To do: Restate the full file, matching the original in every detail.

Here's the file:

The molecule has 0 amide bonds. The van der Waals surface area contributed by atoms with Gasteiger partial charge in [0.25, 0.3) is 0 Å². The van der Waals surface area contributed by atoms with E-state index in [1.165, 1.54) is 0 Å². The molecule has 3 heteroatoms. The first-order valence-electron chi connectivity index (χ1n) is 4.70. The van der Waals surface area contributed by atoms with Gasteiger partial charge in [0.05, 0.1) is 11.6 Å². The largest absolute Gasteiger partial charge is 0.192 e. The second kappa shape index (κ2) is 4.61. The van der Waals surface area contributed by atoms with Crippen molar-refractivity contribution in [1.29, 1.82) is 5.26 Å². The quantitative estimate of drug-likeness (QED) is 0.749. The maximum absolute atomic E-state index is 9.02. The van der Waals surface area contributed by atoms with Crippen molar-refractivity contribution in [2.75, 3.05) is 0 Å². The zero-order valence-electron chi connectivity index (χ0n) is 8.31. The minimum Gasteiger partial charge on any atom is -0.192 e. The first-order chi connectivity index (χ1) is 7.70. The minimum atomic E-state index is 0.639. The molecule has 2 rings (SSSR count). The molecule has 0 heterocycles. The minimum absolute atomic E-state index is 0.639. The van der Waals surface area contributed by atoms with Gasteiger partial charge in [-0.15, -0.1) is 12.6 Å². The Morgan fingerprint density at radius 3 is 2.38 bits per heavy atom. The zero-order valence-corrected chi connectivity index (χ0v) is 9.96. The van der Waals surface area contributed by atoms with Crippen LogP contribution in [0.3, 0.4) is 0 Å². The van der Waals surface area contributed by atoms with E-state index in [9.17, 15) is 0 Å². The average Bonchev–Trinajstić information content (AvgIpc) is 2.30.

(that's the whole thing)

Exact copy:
The molecule has 0 amide bonds. The van der Waals surface area contributed by atoms with Gasteiger partial charge in [0.25, 0.3) is 0 Å². The van der Waals surface area contributed by atoms with E-state index in [1.165, 1.54) is 0 Å². The molecule has 3 heteroatoms. The first-order valence-electron chi connectivity index (χ1n) is 4.70. The van der Waals surface area contributed by atoms with Gasteiger partial charge in [0.05, 0.1) is 11.6 Å². The largest absolute Gasteiger partial charge is 0.192 e. The second kappa shape index (κ2) is 4.61. The van der Waals surface area contributed by atoms with Crippen molar-refractivity contribution in [1.29, 1.82) is 5.26 Å². The quantitative estimate of drug-likeness (QED) is 0.749. The maximum absolute atomic E-state index is 9.02. The van der Waals surface area contributed by atoms with Crippen molar-refractivity contribution in [2.75, 3.05) is 0 Å². The zero-order valence-electron chi connectivity index (χ0n) is 8.31. The minimum Gasteiger partial charge on any atom is -0.192 e. The first-order chi connectivity index (χ1) is 7.70. The minimum atomic E-state index is 0.639. The molecule has 2 rings (SSSR count). The molecule has 0 heterocycles. The minimum absolute atomic E-state index is 0.639. The van der Waals surface area contributed by atoms with Gasteiger partial charge in [-0.15, -0.1) is 12.6 Å². The Morgan fingerprint density at radius 3 is 2.38 bits per heavy atom. The zero-order valence-corrected chi connectivity index (χ0v) is 9.96. The van der Waals surface area contributed by atoms with Crippen LogP contribution in [0.3, 0.4) is 0 Å². The van der Waals surface area contributed by atoms with E-state index in [9.17, 15) is 0 Å². The average Bonchev–Trinajstić information content (AvgIpc) is 2.30.